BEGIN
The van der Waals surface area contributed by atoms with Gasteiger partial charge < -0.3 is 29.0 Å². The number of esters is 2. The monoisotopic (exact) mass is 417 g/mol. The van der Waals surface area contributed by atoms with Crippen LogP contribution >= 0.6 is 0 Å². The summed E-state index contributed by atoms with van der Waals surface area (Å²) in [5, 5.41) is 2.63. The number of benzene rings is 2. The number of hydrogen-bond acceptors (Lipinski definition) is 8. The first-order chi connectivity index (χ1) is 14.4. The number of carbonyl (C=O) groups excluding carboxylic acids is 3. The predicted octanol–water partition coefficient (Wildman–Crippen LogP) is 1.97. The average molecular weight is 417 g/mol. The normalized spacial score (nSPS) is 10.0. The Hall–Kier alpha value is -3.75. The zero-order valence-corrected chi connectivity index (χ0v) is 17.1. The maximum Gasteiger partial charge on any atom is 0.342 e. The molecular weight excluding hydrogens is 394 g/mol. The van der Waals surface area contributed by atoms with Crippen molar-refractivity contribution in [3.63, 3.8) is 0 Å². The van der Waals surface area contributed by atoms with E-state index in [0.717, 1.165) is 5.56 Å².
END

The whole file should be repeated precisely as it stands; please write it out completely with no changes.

The van der Waals surface area contributed by atoms with Gasteiger partial charge < -0.3 is 29.0 Å². The number of esters is 2. The monoisotopic (exact) mass is 417 g/mol. The van der Waals surface area contributed by atoms with Crippen LogP contribution >= 0.6 is 0 Å². The summed E-state index contributed by atoms with van der Waals surface area (Å²) in [5, 5.41) is 2.63. The number of benzene rings is 2. The number of hydrogen-bond acceptors (Lipinski definition) is 8. The first-order chi connectivity index (χ1) is 14.4. The number of carbonyl (C=O) groups excluding carboxylic acids is 3. The predicted octanol–water partition coefficient (Wildman–Crippen LogP) is 1.97. The average molecular weight is 417 g/mol. The normalized spacial score (nSPS) is 10.0. The Hall–Kier alpha value is -3.75. The zero-order valence-corrected chi connectivity index (χ0v) is 17.1. The maximum Gasteiger partial charge on any atom is 0.342 e. The molecular weight excluding hydrogens is 394 g/mol. The van der Waals surface area contributed by atoms with Crippen molar-refractivity contribution in [3.63, 3.8) is 0 Å². The van der Waals surface area contributed by atoms with E-state index in [0.717, 1.165) is 5.56 Å².